Turismo Celle Ligure
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Palazzo Ferri: Raffaele Arecco and Nanni Servettaz

Palazzo Ferri: Raffaele Arecco and Nanni Servettaz

A trip around the historic centre must begin from the 18th-century Palazzo Ferri, now the Town Hall, which has important works by the painter Raphael Arecco, to whom the Municipal Council dedicated a retrospective exhibition in 2010. Born in Celle on 7th September 1916, this unassuming figure, far from the world of the art market, participated in major international events, including the IV Quadriennale di Arte Sacra in Rome in 1952. Starting from the forties, Arecco began moving further and further away from the figurative to produce visionary, disenchanted and prophetic work, opening towards the end of the fifties onto a new horizon: the spatial dimension.

From the seventies, when his isolation, a growing desire to seek, through painting, new dimensions in which man can move freely, he deepened the theme, now predominant in his work, of “stellar thought” where the human being manages to remove himself from the weight of corporeal physicality and open up to new dimensions.

The critic Luciano Caprile wrote in the exhibition catalogue: “The art world offers extraordinary surprises from time to time with artists who, by personal choice or critical myopia, have long been neglected despite the evident quality of their work. Raffaele Arecco is undoubtedly one of these ... Arecco was a loner who questioned, processed and performed in an inner world (mediated by the emotions aroused by his homeland) in absolute creative autonomy without sharing with anyone the reasons behind the manifestations of his growing purpose. Yet, with similar relational and even existential difficulties, he conveyed on paper and on canvas extraordinary advances that later others would perceive and develop successfully.”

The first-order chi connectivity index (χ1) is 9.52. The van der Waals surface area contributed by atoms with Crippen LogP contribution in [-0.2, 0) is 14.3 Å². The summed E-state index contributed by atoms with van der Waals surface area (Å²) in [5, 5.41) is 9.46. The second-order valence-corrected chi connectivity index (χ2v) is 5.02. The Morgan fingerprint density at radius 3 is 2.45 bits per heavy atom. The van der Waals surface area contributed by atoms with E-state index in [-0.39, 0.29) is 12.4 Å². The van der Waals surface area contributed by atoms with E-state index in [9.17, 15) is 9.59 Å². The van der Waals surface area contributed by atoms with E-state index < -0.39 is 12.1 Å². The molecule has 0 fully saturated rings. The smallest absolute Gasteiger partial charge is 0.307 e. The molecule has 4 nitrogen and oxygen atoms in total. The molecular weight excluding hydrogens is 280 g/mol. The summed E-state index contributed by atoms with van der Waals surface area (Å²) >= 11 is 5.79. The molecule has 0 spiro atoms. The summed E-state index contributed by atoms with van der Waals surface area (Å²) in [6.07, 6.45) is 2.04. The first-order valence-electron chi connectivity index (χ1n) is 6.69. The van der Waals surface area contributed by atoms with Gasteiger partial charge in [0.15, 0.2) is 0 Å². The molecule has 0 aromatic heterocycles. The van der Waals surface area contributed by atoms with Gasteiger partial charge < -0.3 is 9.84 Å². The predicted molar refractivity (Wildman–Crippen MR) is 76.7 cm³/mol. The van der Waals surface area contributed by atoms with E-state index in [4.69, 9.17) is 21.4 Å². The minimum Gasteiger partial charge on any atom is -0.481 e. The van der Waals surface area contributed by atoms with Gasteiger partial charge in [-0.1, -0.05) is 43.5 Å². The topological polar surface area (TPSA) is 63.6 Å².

The Council Chamber in the Town Hall houses the carved slate portrait of Leon Gambetta by Nanni Servettaz, creator of the bust of a woman in the tourist information office. Born in Savona in 1892 to a French father, Servettaz moved to Celle at the beginning of World War II. He had completed his artistic training in Turin and Milan, where he was a pupil of Fantoni, Cesare Ravasco and Adolfo Wildt.

He exhibited in the Quadrenniali in Rome and at the Venice Biennale; he won a Gold Medal at the Paris Exposition of 1938, and in 1949 he was invited to take part in the great exhibition of sculpture in Edinburgh and London.

His works can be seen in private collections, in many cemeteries and public squares, town halls, museums and public buildings in Italy and abroad. Although he preferred stone, throughout his life Nanni Servettaz worked in ceramics, sharing the furnaces of Albisola with the protagonists of modernity, Martini, Mazzotti, Berzoini, De Salvo and Rambaldi. Servettaz lived in the intimate poetic circle of Sbarbaro and of Angelo Barile, who said of him: “I have heard from this reclusive artist certain knowledge so definite and concise that it might have been written on tablets of stone. (…) He loved stone almost exclusively, he loved it and used it with a need for the simplicity, calm and constructive rigour from this material which, much more than any other, teaches and almost encourages the artist. (…)

Devoid of any sensuality, things carved by Servettaz seek to create and sometimes reach that world of contemplation where our motions and feelings pass into light.” In addition to all the above, there are also in Celle a Dego stone Pietà and a bronze Pietà in the two municipal cemeteries, a bronze bust depicting Silvio Volta, in the square in front of the railway station and a bronze lunette in the Piazza del Popolo, depicting St. Michael slaying the devil.